Batteries can be very important to a self reliant situation. We will deal with lead acid and sealed lead acid types, and the small AA, C, D types, as related to this subject. Some of these you are going to use anyway, so having a plan for storage or recharge isn't a waste of time. First, the small flashlight type applications.
The AAA, AA, C, & D battery choices have come a long way since the carbon type batteries that leaked and corroded whatever they were used in. The alkaline, NiCad, and NiMH chemistries available for these small batteries offer much better longevity, power density, and for some, rechargeability. A good program would probably involve a mix of alkaline sizes bought in bulk (when on sale, obviously), and some rechargeables along with AC and DC powered chargers. The quality alkalines store well, and usually have a 'use by' date on them. The best deals are usually bulk packs of 10, 20 , 40 etc., from a Price Club/Costco type outlet, or watching the ads from various stores, particularly around Christmas. Routinely changing the batteries in the several quality flashlights (like a Mag-Lite, the construction of which allows double duty) you should have around, rotates the stock over time, and keeps fresh batteries in the device, for the occasion when you need it.
The rechargeables, NiCad and NiMH, have their uses, and their peculiarities. The NiCads were first, and have a tapering internal discharge that occurs over time (when not used), and a tapering discharge output voltage (the flashlight gets dim). They also have a memory effect which can develope, and reduce their available output power, unless corrected. The NiMH chemistry came later, and has a relatively flat internal discharge, where the voltage drops off rapidly near the end of the storage/use period (the flashlight goes out). The storage time tends to be shorter for the NiMH, so they recommend their use in devices that are used frequently, and recharged frequently. These both have their places, again selecting quality batteries of higher capacity (mah). Good chargers are available for both types, and charging options for purposes of self reliance will be covered in the charging and solar sections.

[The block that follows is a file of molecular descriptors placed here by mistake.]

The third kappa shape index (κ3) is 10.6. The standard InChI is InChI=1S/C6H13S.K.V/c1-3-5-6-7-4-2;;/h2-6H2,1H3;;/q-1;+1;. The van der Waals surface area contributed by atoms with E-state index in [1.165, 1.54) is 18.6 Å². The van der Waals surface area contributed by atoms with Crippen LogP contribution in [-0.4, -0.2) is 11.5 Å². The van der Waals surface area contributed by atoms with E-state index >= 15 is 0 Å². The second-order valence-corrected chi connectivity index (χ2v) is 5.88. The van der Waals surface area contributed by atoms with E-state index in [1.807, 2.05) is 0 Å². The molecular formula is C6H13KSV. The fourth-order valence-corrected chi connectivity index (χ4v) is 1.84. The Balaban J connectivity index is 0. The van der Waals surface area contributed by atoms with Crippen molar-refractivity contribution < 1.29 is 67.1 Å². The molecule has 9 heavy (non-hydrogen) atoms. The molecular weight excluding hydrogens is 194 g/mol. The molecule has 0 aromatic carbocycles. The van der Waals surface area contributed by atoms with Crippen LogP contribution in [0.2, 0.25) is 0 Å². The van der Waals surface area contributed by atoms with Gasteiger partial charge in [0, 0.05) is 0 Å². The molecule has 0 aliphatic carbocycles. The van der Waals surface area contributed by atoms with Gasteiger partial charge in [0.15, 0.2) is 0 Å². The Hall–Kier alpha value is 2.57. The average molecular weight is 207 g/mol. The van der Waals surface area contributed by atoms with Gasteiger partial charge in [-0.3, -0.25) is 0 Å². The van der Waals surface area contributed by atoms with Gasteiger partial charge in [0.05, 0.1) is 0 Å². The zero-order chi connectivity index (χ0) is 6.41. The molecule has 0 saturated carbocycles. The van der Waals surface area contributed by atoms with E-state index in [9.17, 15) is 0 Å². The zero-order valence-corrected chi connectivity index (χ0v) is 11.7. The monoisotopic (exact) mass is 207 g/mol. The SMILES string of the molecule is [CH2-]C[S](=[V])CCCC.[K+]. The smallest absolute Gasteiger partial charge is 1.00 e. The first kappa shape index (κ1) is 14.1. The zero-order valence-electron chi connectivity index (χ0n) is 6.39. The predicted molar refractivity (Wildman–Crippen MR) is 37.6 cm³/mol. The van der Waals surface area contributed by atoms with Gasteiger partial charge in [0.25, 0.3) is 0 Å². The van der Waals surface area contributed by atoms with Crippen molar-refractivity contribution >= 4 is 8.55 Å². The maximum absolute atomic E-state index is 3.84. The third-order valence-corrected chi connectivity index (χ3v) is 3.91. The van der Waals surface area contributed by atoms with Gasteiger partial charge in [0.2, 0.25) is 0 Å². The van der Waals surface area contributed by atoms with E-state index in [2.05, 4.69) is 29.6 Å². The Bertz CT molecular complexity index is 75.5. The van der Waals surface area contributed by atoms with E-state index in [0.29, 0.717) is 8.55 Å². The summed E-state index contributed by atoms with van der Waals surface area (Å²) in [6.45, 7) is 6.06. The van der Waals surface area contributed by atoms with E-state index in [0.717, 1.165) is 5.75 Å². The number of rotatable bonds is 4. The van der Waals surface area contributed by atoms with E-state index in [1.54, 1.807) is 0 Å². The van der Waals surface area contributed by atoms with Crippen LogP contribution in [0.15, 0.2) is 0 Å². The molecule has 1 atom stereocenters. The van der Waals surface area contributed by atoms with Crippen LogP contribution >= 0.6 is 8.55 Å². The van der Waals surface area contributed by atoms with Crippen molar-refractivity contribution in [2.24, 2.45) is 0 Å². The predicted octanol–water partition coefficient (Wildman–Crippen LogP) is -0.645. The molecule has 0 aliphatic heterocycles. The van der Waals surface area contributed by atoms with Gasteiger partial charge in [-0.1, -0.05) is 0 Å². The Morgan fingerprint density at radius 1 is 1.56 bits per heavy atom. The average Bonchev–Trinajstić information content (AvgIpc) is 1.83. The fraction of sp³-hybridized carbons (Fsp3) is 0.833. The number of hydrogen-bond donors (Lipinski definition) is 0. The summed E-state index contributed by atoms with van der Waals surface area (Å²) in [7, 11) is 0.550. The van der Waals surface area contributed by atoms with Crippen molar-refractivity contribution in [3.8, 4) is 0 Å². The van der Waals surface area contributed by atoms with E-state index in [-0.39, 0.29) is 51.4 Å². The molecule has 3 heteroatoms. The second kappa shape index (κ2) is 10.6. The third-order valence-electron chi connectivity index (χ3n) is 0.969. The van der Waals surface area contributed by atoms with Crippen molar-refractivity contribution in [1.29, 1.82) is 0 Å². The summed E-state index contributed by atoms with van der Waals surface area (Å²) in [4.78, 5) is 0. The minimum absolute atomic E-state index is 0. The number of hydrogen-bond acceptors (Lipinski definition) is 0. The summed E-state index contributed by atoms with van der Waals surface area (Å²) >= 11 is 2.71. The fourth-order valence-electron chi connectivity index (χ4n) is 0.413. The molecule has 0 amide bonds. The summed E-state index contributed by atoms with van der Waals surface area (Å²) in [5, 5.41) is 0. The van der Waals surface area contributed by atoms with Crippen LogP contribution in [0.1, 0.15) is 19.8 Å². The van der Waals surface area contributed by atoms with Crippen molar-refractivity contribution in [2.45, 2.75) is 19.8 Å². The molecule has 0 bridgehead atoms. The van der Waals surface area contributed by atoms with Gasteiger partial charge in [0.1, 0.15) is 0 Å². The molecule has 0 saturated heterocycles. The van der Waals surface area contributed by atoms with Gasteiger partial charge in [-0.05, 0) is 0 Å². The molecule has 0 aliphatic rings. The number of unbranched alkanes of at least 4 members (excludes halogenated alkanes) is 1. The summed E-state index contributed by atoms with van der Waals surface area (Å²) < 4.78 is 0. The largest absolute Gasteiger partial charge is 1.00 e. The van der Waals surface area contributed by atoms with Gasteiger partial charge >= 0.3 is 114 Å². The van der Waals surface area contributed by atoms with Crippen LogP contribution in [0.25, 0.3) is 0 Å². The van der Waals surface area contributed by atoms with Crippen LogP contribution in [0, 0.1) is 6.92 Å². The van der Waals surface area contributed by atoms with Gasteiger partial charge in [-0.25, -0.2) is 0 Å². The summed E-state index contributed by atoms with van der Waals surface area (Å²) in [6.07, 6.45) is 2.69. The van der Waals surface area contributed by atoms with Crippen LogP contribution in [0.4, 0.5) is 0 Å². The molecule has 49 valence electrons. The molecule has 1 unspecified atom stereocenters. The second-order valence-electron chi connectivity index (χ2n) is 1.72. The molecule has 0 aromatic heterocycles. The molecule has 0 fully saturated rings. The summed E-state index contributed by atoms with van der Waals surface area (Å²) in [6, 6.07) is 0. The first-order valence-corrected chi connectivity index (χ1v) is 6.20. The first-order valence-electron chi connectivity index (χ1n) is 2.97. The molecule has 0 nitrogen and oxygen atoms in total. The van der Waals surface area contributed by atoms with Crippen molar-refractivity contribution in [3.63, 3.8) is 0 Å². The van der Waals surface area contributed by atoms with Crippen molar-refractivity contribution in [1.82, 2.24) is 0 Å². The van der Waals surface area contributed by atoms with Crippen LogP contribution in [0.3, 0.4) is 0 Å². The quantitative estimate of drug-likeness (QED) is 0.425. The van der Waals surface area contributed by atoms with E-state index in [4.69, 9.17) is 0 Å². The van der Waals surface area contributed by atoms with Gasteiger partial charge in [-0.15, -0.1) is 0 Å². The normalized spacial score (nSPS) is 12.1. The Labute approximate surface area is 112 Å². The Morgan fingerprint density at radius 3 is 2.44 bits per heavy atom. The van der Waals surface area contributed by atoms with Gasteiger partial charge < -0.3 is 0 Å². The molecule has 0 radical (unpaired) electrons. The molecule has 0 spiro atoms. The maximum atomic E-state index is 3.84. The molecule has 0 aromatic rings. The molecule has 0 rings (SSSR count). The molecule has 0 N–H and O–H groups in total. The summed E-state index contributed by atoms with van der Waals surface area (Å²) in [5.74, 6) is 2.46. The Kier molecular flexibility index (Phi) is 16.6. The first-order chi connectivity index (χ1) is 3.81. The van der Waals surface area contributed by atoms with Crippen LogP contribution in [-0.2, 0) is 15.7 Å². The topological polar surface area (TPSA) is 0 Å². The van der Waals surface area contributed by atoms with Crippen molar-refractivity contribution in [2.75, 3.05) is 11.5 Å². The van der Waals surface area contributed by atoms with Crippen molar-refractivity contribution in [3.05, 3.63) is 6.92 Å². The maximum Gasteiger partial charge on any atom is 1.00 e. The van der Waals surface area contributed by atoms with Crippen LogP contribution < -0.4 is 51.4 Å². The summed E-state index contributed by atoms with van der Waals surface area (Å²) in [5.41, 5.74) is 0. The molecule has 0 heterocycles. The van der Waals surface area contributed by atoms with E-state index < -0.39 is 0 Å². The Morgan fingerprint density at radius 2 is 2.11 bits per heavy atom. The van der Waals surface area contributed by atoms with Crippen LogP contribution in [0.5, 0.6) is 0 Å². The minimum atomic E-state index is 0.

Traditional lead acid batteries, a.k.a. wet cells or flooded cells, are very prevalent, both in starting and deep cycle versions. For self reliance applications, deep cycle types would be more appropriate, excepting the starting batteries for the generator, ATV, 4WD, or any other similar application. Most deep cycle batteries can be used for starting applications, and many are rated with cranking amps, CA, or cold cranking amps, CCA, right on the battery. Starting batteries don't last well in deep cycle applications, possibly lasting only several deep dicharge cycles, because the plates are so thin. Using a starting battery in a short term emergency as a deep cycle, is viable, and sometimes necessary, but to plan on it for your self reliance program is not wise or recommended. Flooded batteries require checking the electrolyte level every so often, topping off with distilled water if necessary.